You should be aware of the following considerations when creating or dropping indexes using the InnoDB storage engine:
ALTER IGNORE TABLE
delete duplicate rows. This has been reported as
MySQL Bug#40344. The
t ADD UNIQUE INDEX
IGNORE keyword is ignored,
and duplicates cause failure of the operation with the following
ERROR 23000: Duplicate entry '
347' for key '
As noted above, a newly-created index contains only information about data current at the time the index was created. Therefore, you should not run queries in a transaction that might use a secondary index that did not exist at the beginning of the transaction. There is no way for InnoDB to access “old” data that is consistent with the rest of the data read by the transaction. See the discussion of locking in Section 2.4, “Concurrency Considerations for Fast Index Creation”.
Prior to InnoDB storage engine 1.0.4, unexpected results could occur if a query attempts to use an index created after the start of the transaction containing the query. If an old transaction attempts to access a “too new” index, InnoDB storage engine 1.0.4 and later reports an error:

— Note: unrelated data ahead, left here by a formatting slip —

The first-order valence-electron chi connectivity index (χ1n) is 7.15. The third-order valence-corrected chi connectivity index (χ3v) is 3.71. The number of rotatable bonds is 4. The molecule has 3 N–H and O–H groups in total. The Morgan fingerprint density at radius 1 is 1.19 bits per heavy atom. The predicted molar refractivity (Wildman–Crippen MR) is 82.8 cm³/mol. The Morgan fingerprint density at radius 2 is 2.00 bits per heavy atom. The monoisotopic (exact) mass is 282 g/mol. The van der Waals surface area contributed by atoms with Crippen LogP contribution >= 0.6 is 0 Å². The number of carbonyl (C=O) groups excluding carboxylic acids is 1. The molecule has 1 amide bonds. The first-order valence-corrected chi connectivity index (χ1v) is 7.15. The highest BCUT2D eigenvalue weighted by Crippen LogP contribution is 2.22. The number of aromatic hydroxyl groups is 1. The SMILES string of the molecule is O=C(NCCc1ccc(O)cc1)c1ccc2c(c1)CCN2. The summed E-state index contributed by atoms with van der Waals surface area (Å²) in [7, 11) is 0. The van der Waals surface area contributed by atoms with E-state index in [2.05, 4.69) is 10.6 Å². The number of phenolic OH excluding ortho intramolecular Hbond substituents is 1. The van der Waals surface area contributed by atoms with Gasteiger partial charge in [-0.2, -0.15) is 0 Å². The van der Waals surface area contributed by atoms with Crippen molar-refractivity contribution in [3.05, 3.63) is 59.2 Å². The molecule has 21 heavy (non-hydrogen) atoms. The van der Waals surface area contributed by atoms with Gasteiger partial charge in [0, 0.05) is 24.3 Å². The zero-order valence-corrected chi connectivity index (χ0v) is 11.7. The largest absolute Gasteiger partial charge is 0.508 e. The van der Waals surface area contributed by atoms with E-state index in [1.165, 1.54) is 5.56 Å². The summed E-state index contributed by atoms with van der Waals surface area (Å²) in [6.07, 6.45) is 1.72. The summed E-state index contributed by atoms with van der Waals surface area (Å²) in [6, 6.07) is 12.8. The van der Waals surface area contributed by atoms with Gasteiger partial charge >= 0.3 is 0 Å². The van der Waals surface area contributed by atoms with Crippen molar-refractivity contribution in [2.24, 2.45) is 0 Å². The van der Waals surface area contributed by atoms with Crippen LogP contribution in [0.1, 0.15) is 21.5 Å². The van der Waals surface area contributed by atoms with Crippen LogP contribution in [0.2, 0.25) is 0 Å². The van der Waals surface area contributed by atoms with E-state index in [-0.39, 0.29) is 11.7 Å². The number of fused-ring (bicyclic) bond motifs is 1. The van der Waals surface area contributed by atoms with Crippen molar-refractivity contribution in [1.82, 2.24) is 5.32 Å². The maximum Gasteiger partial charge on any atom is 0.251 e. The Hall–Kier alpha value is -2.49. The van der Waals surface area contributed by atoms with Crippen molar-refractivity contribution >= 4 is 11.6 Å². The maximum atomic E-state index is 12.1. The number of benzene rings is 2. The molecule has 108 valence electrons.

ERROR HY000: Table definition has changed, please retry transaction
As the error message suggests, committing (or rolling back) the transaction, and restarting it, cures the problem.
InnoDB storage engine 1.0.2 introduces some improvements in error handling when users attempt to drop indexes. See section Section 8.7, “Better Error Handling When Dropping Indexes” for details.
MySQL 5.5 does not support efficient creation or dropping of
FOREIGN KEY constraints. Therefore, if you use
ALTER TABLE to
add or remove a
REFERENCES constraint, the child table is
copied, rather than using Fast Index Creation.
This is the User’s Guide for InnoDB storage engine 1.1 for MySQL 5.5, generated on 2010-04-13 (revision: 19994) .